Back to the present and this tenth anniversary of the founding of the club was recognised by the Polish F A with Polish Premier side, Ruch Chorzow, a club that has featured regularly amongst the elite of Europe over the years, generously agreeing to provide the opposition in order to mark the occasion.
Three thousand people gathered for the first day and even more were in attendance the following day as the area enjoyed a weekend of celebrations. Apart from the football, local food and drink was on offer and a large stage was the centre of attention for folk dancing and music from not only the local area but other regions of Poland and the nearby Czech Republic and Slovakia.

Prior to the opening, members of the Trojwies Town Council warmly welcomed Roger Stone to the area. His visit, though a purely private one, was clearly appreciated by all concerned and the occasion was marked by the presentation of a number of locally made handicrafts. Mr Stone had several discussions with council and village members on various issues including tourism and the history of the region.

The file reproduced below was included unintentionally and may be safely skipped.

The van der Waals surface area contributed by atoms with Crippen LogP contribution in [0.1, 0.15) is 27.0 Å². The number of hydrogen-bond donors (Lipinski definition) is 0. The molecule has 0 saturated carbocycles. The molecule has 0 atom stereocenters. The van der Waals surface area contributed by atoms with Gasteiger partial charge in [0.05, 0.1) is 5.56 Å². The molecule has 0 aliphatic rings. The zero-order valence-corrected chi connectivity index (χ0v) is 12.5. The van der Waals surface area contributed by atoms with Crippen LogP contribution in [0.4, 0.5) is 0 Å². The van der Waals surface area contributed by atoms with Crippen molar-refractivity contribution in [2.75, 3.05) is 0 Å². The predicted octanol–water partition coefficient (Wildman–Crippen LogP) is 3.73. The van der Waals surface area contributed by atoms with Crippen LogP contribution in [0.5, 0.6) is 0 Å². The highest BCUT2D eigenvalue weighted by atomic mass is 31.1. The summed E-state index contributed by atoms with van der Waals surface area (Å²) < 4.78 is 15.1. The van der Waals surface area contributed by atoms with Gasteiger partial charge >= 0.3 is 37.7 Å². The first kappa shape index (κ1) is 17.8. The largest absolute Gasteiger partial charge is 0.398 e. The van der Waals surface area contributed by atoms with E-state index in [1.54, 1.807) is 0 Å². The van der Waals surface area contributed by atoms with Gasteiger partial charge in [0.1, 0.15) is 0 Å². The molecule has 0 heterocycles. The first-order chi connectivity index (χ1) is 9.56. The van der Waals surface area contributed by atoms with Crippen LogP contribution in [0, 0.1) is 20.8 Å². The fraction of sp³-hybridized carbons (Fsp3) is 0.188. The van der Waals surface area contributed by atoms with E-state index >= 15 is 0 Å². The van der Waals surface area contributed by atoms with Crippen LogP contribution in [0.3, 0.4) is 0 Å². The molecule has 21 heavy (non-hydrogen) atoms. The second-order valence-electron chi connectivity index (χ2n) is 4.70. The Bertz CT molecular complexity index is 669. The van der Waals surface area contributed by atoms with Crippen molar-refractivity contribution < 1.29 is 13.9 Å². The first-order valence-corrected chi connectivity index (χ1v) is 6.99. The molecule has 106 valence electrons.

The presence of Rotherham United Director, Dino Maccio’s proved to be one of the highlights especially with local footie fans, it’s not often they get to meet a Director of an English Football League Club. In his honour, the Millers Trojwies changed into his gift, of a full set of strips to play against Ruch Chorzow. Mr Maccio also provided a variety of official club merchandise ranging from lapel badges to baseball caps, many of which were proudly worn by fans over the two days. Whilst there we were introduced to Piotr Majeranowski who is so fanatic in his support, he has turned a room in his house into a shrine of football memorabilia including many RUFC items. Speaking no English and never having left Poland, he has a superb collection of RUFC programmes, press cuttings and a complete set of translated RUST Ramblings!